James Whitehead’s 75-foot former Canadian Forces Navy vessel, Seaquarium’s Shame. (Submitted by James Whitehead)

‘Orcas are not for entertainment:’ Activist plans to disrupt West Coast whale watching

Victoria man plans to demonstrate with his 75-foot vessel Seaquarium’s Shame in the Salish Sea

A longtime environmental activist plans to sail a boat of shame on the Salish Sea in an effort to end commercial whale watching.

“The Salish Sea is not a circus [and] orcas are not for entertainment,” says James Whitehead, the boat captain and a performance artist in Victoria. “They are an extremely rare and precious animal.”

READ ALSO: Bigg’s orcas in the Salish Sea point to shifting habitat of resident killer whales

Whitehead plans to protest with a 75-foot former Canadian Forces Navy vessel he has named the Seaquarium’s Shame. Painted red with images of orcas swimming along the base, the boat aims to disrupt commercial whale-watching on the West Coast.

“It’s scientifically documented that orcas change their behaviour from socializing and foraging to [travelling] in the presence of whale watching boats,” he says.

“How are the whales compensated for their daily performances for the whale-watching industry’s services? The whale-watching industry is turning the Salish Sea into a circus. A seat on a whale-watching boat is like a seat in a seaquarium.”

READ ALSO: New regulations increase boating distance from killer whales

READ ALSO: Education first step in Canada’s new southern resident killer whale conservation mandates

Activist Jim White says a seat on a whale watching boat “is a seat on the stands of the Miami Seaquarium.” (Photo Courtesy of Jim White)

Whitehead points to the federal government’s interim order that prohibited vessels from approaching any killer whale within a 400-metre distance. That order adding distance ended Oct. 31, reverting to previous rules.

The Pacific Whale Watch Association had signed an agreement to stop offering tours of southern resident orcas, with a caveat that they could approach transient orcas to a distance of up to 200 metres. Other organizations have also limited the time they spend following orcas.

Whitehead says the changes only show that whale-watching companies are aware of their impact, and any form of whale watching is going harm both residents and transients.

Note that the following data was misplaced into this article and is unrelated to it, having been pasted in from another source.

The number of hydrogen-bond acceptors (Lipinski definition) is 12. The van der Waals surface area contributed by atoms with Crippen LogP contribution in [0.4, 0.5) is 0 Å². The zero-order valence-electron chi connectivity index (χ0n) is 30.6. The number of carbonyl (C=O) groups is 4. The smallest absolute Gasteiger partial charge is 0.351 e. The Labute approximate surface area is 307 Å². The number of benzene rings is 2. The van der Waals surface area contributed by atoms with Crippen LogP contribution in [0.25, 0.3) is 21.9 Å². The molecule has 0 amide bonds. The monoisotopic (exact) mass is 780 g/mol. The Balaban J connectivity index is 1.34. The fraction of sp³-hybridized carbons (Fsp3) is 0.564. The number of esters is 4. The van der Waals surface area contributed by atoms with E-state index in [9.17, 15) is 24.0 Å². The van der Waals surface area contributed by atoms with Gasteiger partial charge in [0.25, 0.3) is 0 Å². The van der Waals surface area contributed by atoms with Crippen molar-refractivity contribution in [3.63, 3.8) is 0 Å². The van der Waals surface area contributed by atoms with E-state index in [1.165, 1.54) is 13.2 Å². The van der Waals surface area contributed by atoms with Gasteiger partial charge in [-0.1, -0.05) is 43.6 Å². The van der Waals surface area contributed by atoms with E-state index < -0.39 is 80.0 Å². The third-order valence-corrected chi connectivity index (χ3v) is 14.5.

He also hopes to bring attention to Tokitae, also known as Lolita, a southern resident captured in Puget Sound and taken to the Miami Seaquarium 49 years ago – where she still lives.

Whitehead says the 53-year-old animal is rarely counted as one of the remaining southern residents.

“Tokitae is the last surviving wild orca in North America still held captive,” Whitehead says. He wants the attraction to work with an Indigenous tribe in northern Washington State to send the whale back home.

READ ALSO: 30-year-old orca dies at SeaWorld’s Orlando park

READ ALSO: Three southern resident killer whales declared dead plunging population to 73

Whitehead says he knows his approach is unconventional, and while he won’t disclose when or where his boat will appear, he hopes its presence will get people to reconsider the act of whale viewing.

“Would it be okay to chase a bear in an SUV so long as you were 200 metres away from it?” he poses. “This is a different approach to this issue than what you normally see.

“I’m coming at this as a citizen with a deep emotional connection to the ocean. I think it brings it down to a very human scale … if we really love our coast and our environment, it’s not to hard to do that respectfully and not love it to death.”



nina.grossman@blackpress.ca

Follow us on Instagram
Like us on Facebook and follow us on Twitter.

Get local stories you won't find anywhere else right to your inbox.
Sign up here

Just Posted

Ladysmith life coach wins international award two years in a row

Bestka K-Burr has been named among the Top 100 Management Consultants in the World

Businesses mixed on downtown temporary washroom

Ladysmith Health Food Stores launches petition against the temporary washroom

Three active COVID-19 cases on Vancouver Island

Since July 24, Central island has had five new cases, North one, South none

Cheri Mactier celebrates 20 years in Ladysmith real estate

After 20 years in town, Mactier’s daughter, Brianne Mactier is joining the family business

Exhibit showcases one side of artist’s wide-ranging personality

Skagfeld takes something from all of her life experiences

STANDING TALL: Forestry workers meet the challenges, remain hopeful

A look at the forest sector in B.C. – and those hoping for the best – amid mill curtailments

Man suffers serious injuries in bear attack in remote area near Lillooet

It was deemed a defensive attack, no efforts were made to locate the animal

Parkinson SuperWalk goes virtual throughout B.C. due to COVID-19

People encouraged to walk around their neighbourhood, along community trails, through parks, forests

Missed rent payments ‘cause of COVID-19? You have until July 2021 to pay up

Each monthly instalment must be paid on the same date the rent is due

U.S.-Canada pandemic border restrictions extended into September

‘We will continue to keep our communities safe,’ says Public Safety Minister Bill Blair

578 British Columbians currently infected with COVID-19

Seventy-eight new cases confirmed in past 24 hours

WE Charity registers as lobbyist, lays off staff, looking to sell real estate

WE Charity said its financial position has been greatly affected by the COVID-19 pandemic

Captive fawn seized from Island home

Valley resident charged and fined under the Wildlife Act

Bamfield residents, visitors pressure province as anniversary of fatal crash approaches

Letter-writing campaign makes ‘heartfelt, emotional pleas’ to improve road conditions

Most Read